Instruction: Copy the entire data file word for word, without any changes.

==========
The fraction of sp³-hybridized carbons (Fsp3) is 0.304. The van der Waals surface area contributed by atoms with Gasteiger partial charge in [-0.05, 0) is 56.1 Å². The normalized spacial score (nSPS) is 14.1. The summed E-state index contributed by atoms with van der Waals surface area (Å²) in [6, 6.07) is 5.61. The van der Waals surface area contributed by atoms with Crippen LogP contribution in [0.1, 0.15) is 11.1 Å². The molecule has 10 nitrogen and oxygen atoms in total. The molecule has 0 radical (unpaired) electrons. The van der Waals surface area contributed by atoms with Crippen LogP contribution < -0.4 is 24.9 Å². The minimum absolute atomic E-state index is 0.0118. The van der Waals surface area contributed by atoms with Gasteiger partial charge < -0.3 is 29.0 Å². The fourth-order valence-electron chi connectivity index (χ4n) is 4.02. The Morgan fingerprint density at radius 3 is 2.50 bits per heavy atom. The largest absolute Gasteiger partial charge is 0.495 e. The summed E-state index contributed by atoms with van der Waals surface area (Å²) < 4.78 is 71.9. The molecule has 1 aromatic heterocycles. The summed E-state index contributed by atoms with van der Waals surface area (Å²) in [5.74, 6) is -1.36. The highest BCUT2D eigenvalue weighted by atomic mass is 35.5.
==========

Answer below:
The fraction of sp³-hybridized carbons (Fsp3) is 0.304. The van der Waals surface area contributed by atoms with Gasteiger partial charge in [-0.05, 0) is 56.1 Å². The normalized spacial score (nSPS) is 14.1. The summed E-state index contributed by atoms with van der Waals surface area (Å²) in [6, 6.07) is 5.61. The van der Waals surface area contributed by atoms with Crippen LogP contribution in [0.1, 0.15) is 11.1 Å². The molecule has 10 nitrogen and oxygen atoms in total. The molecule has 0 radical (unpaired) electrons. The van der Waals surface area contributed by atoms with Crippen LogP contribution < -0.4 is 24.9 Å². The minimum absolute atomic E-state index is 0.0118. The van der Waals surface area contributed by atoms with Gasteiger partial charge < -0.3 is 29.0 Å². The fourth-order valence-electron chi connectivity index (χ4n) is 4.02. The Morgan fingerprint density at radius 3 is 2.50 bits per heavy atom. The largest absolute Gasteiger partial charge is 0.495 e. The summed E-state index contributed by atoms with van der Waals surface area (Å²) < 4.78 is 71.9. The molecule has 1 aromatic heterocycles. The summed E-state index contributed by atoms with van der Waals surface area (Å²) in [5.74, 6) is -1.36. The highest BCUT2D eigenvalue weighted by atomic mass is 35.5.